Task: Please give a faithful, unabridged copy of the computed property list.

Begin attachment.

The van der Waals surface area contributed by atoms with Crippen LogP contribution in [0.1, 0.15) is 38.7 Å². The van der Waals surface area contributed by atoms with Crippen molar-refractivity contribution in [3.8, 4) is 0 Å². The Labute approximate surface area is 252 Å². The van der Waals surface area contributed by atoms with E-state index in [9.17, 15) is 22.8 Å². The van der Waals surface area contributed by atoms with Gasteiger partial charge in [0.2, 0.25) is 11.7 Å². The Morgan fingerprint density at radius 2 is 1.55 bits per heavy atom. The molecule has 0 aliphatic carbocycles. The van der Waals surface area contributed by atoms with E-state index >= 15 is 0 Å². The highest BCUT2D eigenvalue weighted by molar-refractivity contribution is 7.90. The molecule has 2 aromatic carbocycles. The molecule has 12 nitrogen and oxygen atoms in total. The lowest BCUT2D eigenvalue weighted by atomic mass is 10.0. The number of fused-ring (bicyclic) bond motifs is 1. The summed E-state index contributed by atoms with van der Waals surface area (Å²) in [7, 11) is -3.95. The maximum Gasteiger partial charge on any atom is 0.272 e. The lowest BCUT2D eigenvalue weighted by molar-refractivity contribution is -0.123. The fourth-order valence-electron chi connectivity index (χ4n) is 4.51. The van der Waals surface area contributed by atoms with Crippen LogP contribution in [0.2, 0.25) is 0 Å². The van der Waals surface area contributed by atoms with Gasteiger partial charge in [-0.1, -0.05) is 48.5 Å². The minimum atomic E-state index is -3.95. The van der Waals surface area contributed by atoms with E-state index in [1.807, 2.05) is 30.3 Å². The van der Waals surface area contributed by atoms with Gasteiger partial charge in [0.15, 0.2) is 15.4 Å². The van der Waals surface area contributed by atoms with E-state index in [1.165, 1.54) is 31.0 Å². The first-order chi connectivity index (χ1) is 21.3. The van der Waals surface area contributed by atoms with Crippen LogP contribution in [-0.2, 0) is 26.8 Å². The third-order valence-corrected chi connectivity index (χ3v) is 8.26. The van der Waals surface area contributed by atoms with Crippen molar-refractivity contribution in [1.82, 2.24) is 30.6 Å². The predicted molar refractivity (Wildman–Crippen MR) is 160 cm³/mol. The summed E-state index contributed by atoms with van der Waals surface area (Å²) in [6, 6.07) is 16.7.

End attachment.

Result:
The van der Waals surface area contributed by atoms with Crippen LogP contribution in [0.1, 0.15) is 38.7 Å². The van der Waals surface area contributed by atoms with Crippen molar-refractivity contribution in [3.8, 4) is 0 Å². The Labute approximate surface area is 252 Å². The van der Waals surface area contributed by atoms with E-state index in [9.17, 15) is 22.8 Å². The van der Waals surface area contributed by atoms with Gasteiger partial charge in [0.2, 0.25) is 11.7 Å². The Morgan fingerprint density at radius 2 is 1.55 bits per heavy atom. The molecule has 0 aliphatic carbocycles. The van der Waals surface area contributed by atoms with E-state index >= 15 is 0 Å². The highest BCUT2D eigenvalue weighted by molar-refractivity contribution is 7.90. The molecule has 2 aromatic carbocycles. The molecule has 12 nitrogen and oxygen atoms in total. The lowest BCUT2D eigenvalue weighted by atomic mass is 10.0. The number of fused-ring (bicyclic) bond motifs is 1. The summed E-state index contributed by atoms with van der Waals surface area (Å²) in [7, 11) is -3.95. The maximum Gasteiger partial charge on any atom is 0.272 e. The lowest BCUT2D eigenvalue weighted by molar-refractivity contribution is -0.123. The fourth-order valence-electron chi connectivity index (χ4n) is 4.51. The van der Waals surface area contributed by atoms with Crippen LogP contribution in [0.2, 0.25) is 0 Å². The van der Waals surface area contributed by atoms with Gasteiger partial charge in [-0.1, -0.05) is 48.5 Å². The minimum atomic E-state index is -3.95. The van der Waals surface area contributed by atoms with E-state index in [1.807, 2.05) is 30.3 Å². The van der Waals surface area contributed by atoms with Gasteiger partial charge in [0.15, 0.2) is 15.4 Å². The van der Waals surface area contributed by atoms with E-state index in [1.165, 1.54) is 31.0 Å². The first-order chi connectivity index (χ1) is 21.3. The van der Waals surface area contributed by atoms with Crippen LogP contribution in [-0.2, 0) is 26.8 Å². The third-order valence-corrected chi connectivity index (χ3v) is 8.26. The van der Waals surface area contributed by atoms with Crippen molar-refractivity contribution in [1.82, 2.24) is 30.6 Å². The predicted molar refractivity (Wildman–Crippen MR) is 160 cm³/mol. The summed E-state index contributed by atoms with van der Waals surface area (Å²) in [6, 6.07) is 16.7.